Gong: “I would not be who I am today if I did not have the Posse plus Lawrence experience.”

Eight years removed from her Lawrence graduation, Mei Xian Gong ’11 furthered her connections with her alma mater when she was appointed to a three-year term as a Recent Graduate Trustee on the school’s Board of Trustees. What makes that appointment particularly notable is that she came to Lawrence in the fall of 2007 as a member of the school’s first group of Posse Foundation scholars. The appointment makes her the first Posse alum to become a Lawrence trustee. We talked with Gong about her penchant for being a “trailblazer” and how her Posse and Lawrence experiences have helped to shape her early career in business.

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Glen Johnson ’85

Head shot of Glen Johnson
Johnson: “I came to Lawrence with the full expectation of being a reporter.”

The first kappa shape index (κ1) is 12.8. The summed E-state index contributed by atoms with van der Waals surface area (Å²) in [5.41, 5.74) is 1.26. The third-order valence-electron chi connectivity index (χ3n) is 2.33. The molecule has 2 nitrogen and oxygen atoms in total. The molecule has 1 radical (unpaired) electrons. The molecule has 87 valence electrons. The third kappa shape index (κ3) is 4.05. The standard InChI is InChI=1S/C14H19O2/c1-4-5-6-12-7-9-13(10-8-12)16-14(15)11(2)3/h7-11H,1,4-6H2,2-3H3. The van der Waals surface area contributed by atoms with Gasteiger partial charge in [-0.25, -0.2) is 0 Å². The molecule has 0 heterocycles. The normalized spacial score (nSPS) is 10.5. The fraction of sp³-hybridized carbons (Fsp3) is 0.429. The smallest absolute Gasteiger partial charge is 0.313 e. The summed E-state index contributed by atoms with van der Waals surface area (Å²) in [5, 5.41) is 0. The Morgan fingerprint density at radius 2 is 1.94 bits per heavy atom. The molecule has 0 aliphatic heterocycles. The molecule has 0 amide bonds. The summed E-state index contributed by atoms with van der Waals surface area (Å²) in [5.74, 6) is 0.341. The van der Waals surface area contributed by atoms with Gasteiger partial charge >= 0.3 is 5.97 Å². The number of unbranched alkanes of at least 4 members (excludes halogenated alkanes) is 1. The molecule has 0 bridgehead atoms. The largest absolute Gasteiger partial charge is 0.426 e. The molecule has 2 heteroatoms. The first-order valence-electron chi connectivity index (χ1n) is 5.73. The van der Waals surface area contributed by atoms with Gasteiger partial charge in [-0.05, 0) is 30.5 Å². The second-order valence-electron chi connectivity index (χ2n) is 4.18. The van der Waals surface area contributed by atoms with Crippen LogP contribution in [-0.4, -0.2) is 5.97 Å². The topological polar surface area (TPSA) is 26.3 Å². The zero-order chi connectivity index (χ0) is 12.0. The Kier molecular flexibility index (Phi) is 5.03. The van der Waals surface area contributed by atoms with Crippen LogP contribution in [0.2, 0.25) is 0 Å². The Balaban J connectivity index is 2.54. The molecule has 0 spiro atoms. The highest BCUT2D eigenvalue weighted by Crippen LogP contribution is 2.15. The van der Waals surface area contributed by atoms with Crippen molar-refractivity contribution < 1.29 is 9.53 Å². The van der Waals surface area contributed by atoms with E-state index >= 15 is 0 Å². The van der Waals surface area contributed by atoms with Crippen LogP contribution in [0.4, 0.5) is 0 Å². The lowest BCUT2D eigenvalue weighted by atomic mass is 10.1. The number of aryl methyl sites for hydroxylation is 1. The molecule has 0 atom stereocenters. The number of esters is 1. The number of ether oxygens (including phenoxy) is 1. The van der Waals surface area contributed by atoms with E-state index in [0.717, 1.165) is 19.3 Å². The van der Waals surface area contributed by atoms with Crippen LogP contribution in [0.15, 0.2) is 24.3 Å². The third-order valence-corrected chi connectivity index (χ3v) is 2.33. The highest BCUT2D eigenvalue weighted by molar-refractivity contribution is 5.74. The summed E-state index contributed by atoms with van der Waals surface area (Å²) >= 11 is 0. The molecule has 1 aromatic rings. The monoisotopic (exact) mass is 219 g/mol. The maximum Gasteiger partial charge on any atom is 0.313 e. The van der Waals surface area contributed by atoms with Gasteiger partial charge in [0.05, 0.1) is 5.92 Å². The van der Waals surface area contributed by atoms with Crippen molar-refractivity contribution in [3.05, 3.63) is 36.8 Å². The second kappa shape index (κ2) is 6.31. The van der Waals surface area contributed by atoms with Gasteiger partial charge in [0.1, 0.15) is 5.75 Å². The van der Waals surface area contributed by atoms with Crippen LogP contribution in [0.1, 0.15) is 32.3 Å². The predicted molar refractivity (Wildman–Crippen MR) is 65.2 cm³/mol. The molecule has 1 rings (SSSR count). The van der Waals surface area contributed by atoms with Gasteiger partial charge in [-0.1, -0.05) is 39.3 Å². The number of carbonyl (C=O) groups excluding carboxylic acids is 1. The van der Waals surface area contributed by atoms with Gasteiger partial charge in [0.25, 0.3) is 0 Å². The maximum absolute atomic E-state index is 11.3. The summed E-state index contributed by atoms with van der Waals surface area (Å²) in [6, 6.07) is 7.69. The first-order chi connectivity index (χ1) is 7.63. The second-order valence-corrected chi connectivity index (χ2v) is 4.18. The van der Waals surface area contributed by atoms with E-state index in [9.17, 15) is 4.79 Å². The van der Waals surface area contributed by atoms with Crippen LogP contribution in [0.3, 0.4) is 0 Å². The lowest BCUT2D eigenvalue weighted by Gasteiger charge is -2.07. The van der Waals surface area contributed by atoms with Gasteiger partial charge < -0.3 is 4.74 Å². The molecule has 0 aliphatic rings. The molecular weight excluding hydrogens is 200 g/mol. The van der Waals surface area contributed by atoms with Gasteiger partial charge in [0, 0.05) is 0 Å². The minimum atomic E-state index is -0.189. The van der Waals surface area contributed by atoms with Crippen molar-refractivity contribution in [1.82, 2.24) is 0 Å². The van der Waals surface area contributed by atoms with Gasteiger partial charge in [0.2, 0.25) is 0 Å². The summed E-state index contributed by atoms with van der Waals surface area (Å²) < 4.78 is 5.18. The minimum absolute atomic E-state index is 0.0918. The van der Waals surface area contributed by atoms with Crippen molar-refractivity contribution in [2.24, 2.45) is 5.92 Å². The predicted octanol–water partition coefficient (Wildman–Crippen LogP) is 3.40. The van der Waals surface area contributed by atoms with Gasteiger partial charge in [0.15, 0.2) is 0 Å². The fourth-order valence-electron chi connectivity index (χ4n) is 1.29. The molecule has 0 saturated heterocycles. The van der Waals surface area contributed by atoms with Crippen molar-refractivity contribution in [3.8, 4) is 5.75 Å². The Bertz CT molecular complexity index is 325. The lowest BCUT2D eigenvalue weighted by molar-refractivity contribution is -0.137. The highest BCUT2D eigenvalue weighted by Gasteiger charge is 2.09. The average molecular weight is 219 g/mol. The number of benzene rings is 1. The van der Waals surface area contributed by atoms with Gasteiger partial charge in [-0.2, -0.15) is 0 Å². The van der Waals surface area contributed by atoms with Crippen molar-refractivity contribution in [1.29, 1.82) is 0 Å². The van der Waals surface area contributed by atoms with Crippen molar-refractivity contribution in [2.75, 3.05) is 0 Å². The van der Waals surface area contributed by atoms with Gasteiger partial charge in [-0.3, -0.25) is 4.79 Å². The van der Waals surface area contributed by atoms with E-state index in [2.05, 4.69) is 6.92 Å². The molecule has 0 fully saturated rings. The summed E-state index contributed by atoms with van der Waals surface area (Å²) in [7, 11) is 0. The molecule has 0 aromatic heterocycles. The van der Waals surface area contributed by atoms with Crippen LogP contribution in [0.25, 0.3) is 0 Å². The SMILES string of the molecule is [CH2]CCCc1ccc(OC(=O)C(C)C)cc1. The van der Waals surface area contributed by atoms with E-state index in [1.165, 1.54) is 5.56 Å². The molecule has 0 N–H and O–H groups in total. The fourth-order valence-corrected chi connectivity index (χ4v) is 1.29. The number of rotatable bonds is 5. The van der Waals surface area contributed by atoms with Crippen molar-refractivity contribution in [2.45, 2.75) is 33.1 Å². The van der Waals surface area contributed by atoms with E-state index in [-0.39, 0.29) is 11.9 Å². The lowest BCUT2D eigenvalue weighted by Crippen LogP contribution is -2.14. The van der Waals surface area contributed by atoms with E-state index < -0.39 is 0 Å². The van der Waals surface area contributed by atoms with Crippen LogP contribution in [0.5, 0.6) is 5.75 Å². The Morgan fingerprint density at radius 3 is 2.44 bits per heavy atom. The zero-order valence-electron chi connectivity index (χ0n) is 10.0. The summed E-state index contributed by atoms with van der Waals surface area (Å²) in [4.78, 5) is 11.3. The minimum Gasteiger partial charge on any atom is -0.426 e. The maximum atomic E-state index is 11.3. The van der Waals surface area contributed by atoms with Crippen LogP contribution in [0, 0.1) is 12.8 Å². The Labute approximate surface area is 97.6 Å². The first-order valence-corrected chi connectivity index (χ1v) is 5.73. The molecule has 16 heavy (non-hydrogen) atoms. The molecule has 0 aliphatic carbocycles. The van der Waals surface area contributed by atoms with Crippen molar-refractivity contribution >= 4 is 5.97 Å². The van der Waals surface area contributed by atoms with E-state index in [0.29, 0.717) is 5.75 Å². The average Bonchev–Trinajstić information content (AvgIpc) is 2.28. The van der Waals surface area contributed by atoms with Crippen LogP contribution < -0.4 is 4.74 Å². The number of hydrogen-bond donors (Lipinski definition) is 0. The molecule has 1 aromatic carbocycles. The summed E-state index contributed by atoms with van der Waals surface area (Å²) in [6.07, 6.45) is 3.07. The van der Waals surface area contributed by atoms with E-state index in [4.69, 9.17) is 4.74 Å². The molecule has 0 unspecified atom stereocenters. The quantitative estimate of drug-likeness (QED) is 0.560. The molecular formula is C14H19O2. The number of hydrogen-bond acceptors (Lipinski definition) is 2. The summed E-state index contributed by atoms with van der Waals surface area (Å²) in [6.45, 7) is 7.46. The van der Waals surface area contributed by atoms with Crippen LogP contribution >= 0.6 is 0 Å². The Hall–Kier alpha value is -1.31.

Following his graduation from Lawrence, Glen Johnson ’85 spent nearly three decades as a working journalist, most notably at the Associated Press and Boston Globe. In 2013, John Kerry, freshly tapped by President Barack Obama to replace Hillary Clinton as U.S. secretary of state, asked Johnson to join his team as the senior communications advisor. It’s a job that would take him around the world — multiple times — and give him a close-up view of diplomacy at the highest levels. We caught up with Johnson as he was getting media attention for a new book on his experiences, “Window Seat on the World,” published last summer by Disruption Books.

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Yexue Li ’10

Yexue Li poses with the tiny vase.
Yi: “My most precious experience at Lawrence was not learnt from a textbook but to always be ready and prepared for a situation like this.”

Yexue Li ’10, the head of Asian art at the auction house Sworders in the United Kingdom, drew media attention as the point person for the auction of a tiny vase that sold at a price a wee bit higher than previously purchased. Bought at a thrift store for 1 pound ($1.21), it turns out the vase once belonged to the Qianlong Emperor, a ruler in China’s Qing dynasty during the 1700s. It would go on to sell at auction for £484,000 (nearly $625,000). As part of our newly launched Lighting the Way With … alumni series, Li shared the experience with us and talked about how her time at Lawrence has helped prepare her for all sorts of surprises.